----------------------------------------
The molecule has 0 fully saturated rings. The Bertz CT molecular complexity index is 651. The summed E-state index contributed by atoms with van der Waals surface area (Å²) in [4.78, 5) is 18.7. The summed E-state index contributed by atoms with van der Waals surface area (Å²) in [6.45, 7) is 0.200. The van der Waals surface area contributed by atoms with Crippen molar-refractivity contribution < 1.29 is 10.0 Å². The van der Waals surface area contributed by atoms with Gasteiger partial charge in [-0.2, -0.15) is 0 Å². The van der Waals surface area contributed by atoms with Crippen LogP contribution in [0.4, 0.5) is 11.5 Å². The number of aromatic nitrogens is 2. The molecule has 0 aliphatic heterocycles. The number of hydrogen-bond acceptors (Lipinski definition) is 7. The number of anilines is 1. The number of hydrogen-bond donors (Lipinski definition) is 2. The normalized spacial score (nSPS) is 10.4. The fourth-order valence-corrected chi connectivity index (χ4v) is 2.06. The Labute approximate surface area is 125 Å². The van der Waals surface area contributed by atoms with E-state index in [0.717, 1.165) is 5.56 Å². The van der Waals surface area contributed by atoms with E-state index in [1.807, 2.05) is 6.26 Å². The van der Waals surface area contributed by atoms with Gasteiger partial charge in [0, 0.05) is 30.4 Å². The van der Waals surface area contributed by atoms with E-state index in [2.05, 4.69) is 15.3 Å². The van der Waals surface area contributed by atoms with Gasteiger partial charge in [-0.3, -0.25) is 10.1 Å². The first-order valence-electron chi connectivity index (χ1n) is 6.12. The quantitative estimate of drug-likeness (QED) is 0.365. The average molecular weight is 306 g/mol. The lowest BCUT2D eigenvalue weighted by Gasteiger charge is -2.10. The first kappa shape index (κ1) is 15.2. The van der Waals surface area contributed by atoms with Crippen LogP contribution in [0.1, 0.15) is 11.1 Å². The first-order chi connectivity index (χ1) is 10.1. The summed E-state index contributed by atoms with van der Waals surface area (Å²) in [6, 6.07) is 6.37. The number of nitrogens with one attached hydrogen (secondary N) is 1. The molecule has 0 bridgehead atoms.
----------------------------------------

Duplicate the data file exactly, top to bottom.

The molecule has 0 fully saturated rings. The Bertz CT molecular complexity index is 651. The summed E-state index contributed by atoms with van der Waals surface area (Å²) in [4.78, 5) is 18.7. The summed E-state index contributed by atoms with van der Waals surface area (Å²) in [6.45, 7) is 0.200. The van der Waals surface area contributed by atoms with Crippen molar-refractivity contribution < 1.29 is 10.0 Å². The van der Waals surface area contributed by atoms with Gasteiger partial charge in [-0.2, -0.15) is 0 Å². The van der Waals surface area contributed by atoms with Crippen LogP contribution in [0.4, 0.5) is 11.5 Å². The number of aromatic nitrogens is 2. The molecule has 0 aliphatic heterocycles. The number of hydrogen-bond acceptors (Lipinski definition) is 7. The number of anilines is 1. The number of hydrogen-bond donors (Lipinski definition) is 2. The normalized spacial score (nSPS) is 10.4. The fourth-order valence-corrected chi connectivity index (χ4v) is 2.06. The Labute approximate surface area is 125 Å². The van der Waals surface area contributed by atoms with E-state index in [0.717, 1.165) is 5.56 Å². The van der Waals surface area contributed by atoms with E-state index in [1.807, 2.05) is 6.26 Å². The van der Waals surface area contributed by atoms with Gasteiger partial charge in [0, 0.05) is 30.4 Å². The van der Waals surface area contributed by atoms with E-state index in [2.05, 4.69) is 15.3 Å². The van der Waals surface area contributed by atoms with Gasteiger partial charge in [-0.3, -0.25) is 10.1 Å². The first-order valence-electron chi connectivity index (χ1n) is 6.12. The quantitative estimate of drug-likeness (QED) is 0.365. The average molecular weight is 306 g/mol. The lowest BCUT2D eigenvalue weighted by Gasteiger charge is -2.10. The first kappa shape index (κ1) is 15.2. The van der Waals surface area contributed by atoms with Crippen LogP contribution in [0.1, 0.15) is 11.1 Å². The first-order chi connectivity index (χ1) is 10.1. The summed E-state index contributed by atoms with van der Waals surface area (Å²) in [6, 6.07) is 6.37. The number of nitrogens with one attached hydrogen (secondary N) is 1. The molecule has 0 bridgehead atoms.